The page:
The presentation slides for the talk can be found here.
After the talk there will be chance to have a play with Spark yourself. Firstly you need to download the Spark binaries and unpack them to a folder on your local machine.
I also have a few USB keys with the binaries on, so wave your hand if the network is slow.
If you want to run an interactive PySpark interpreter then run the following command inside the spark directory:
The master flag lets you specify the master node of the cluster, however the local option allows you to run this on your machine with the specified number of worker threads. Be careful not to set this number two high (certainly no higher than the number of CPU cores you have available) or you will freeze your machine.
If you want to be able to import packages not in the standard library (or numpy) the you can include the .egg, .zip or .py files as an argument. You can then use them as a standard import:
You can write your scripts and submit them to spark using the spark-submit script in the bin folder. This works similarly to the pySpark shell:
Remember to add the following import to your script:
The spark-submit script will handle the dependencies for this automatically. For your scripts you also need to form a spark context object yourself (unlike for the pySpark shell where this is provided for you):
Supplying the master address in the script is optional, if you do you don’t need to use the
--master flag in the spark-submit call.
The easiest way to get up and running with Spark is to try the word count example. You can run this via the shell or copy and paste the code into a script and use spark-submit:
Obviously the code above doesn’t deal with punctuation etc and only gives you a word count. The power of Python can then be used to do cool things with this “big” data!
An easy way to see Spark Streaming in action is to extend the word count example to count incoming words to a port on your machine:
To provide input to the streaming job, you need to first run a Netcat server:
and then run the spark script using spark-submit. Now type away to your hearts content in your Netcat terminal and see the word counts pop up on the spark terminal.
Obliviously this basic script can be extended to do all kinds of interesting things!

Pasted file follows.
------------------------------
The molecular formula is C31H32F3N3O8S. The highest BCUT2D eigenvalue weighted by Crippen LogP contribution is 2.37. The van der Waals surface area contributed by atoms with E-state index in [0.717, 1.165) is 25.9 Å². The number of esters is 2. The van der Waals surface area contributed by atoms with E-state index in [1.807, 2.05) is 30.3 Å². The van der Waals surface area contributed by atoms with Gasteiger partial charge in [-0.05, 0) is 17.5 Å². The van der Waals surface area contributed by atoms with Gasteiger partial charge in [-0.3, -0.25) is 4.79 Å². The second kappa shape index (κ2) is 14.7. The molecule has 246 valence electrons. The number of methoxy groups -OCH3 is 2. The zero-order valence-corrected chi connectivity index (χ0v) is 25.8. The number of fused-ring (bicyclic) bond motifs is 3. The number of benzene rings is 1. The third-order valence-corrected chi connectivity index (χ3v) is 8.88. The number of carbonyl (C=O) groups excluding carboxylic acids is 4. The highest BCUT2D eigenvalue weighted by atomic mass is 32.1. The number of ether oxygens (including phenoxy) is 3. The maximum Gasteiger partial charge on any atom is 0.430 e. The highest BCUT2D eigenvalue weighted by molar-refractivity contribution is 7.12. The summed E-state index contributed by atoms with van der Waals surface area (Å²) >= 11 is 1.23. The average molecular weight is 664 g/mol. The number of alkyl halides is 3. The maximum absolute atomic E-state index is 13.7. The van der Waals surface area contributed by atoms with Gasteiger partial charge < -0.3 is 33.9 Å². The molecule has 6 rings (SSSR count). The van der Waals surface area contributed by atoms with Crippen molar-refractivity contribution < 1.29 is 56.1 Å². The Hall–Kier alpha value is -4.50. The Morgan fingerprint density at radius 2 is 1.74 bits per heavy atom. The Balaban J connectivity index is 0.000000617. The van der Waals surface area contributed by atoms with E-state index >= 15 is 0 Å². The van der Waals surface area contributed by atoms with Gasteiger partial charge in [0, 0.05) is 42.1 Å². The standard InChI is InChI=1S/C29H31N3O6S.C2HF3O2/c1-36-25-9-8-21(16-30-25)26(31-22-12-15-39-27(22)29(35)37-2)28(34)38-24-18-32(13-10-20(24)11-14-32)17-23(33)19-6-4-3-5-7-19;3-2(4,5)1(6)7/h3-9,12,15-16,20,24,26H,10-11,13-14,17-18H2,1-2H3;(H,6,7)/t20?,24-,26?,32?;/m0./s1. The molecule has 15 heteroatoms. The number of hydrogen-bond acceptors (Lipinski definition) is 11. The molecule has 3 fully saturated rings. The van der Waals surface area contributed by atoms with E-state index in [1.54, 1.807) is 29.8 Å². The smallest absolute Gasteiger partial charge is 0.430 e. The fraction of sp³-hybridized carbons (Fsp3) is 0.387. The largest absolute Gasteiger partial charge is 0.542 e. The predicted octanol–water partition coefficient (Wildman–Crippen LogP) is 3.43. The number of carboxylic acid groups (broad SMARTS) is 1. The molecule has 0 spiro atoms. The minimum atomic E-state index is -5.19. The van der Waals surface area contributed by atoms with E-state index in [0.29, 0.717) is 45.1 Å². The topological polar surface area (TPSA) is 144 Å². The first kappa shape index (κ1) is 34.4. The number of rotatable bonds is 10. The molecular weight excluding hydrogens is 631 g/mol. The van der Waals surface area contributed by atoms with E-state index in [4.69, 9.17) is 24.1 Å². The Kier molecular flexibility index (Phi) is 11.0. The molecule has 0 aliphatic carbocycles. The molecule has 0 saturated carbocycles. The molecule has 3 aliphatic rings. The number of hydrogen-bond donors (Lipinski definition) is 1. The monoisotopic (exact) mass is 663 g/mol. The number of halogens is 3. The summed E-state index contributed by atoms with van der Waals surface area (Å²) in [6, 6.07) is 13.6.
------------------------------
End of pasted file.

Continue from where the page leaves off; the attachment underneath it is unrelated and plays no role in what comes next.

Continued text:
As part of my PhD I was generously given a brand new Microsoft Surface Pro 3. Unfortunately, as I have been an Ubuntu user for the better part of a decade, using Windows again was a less than optimal experience. Having read many blog posts about the Surface 3 hardware not being supported by the current Ubuntu kernel I resolved to wait and battle on with Windows 8.1. However, after a sever bout of yak shaving I managed to get the latest 15.04 beta 2 working (mostly).
Before you attempt this with your own shiney Surface Pro 3 (SP3) I highly, strongly, emphatically recommend that you grab a 8Gb USB thumb drive and make a Windows recovery disk (via Search > “Create a recovery drive”). The SP3 does have its own recovery partition, however to get the dual boot working you are going to be messing with partition tables and it is a really good idea to have a stand alone recovery option in case everything goes to hell. Also, as always, back up your personal files. They should be safe with the repartitioning, but you never know. You have been warned!
I set up the dual boot by following this very informative, and well illustrated, blog post from David Elner. However, there were a few key differences.
So after all of the above I have working Ubuntu install on my SP3:
So that’s it. Other users have reported fun and games with Windows overwriting grub and have resorted to putting their boot partition on an MicroSD card. I haven’t had this problem yet but it is early days. In the near future I will attempt to run the latest mainline kernel builds (3.19 and 4.0) to see if they get the touchpad working, but at the moment I am very happy with the outcome and my SP3 is now a viable work computer (even if it is still a bit of a toasterfridge)
As part of my MRes I am using Microsoft’s Azure cloud platform. I was pleasantly surprised to see that Microsoft provide Linux support for Azure and SDK’s for a lot of programming languages. However I hit a few bumps getting the command line tools installed due to some quirks with Ubuntu.
The easiest way to get the Azure CLI is to use the Node.js package manager
$ sudo apt-get install nodejs $ sudo apt-get install npm
This should all work fine and then you can simply install the Azure CLI using the command below:
$ npm install azure-cli -g
Now on other Linux distros this may work fine. However on Ubuntu 14.04 there was an issue due to the fact that Azure CLI calls Node.js using the
node command and on Ubuntu it is called
nodejs. As a result you get the error below when you call
/usr/bin/env: node: No such file or directory
To fix this, use the command below to tell Ubuntu that when any program calls
node it really means
$ sudo update-alternatives --install /usr/bin/node nodejs /usr/bin/nodejs 100
You should now be able to call
azure and all its functions!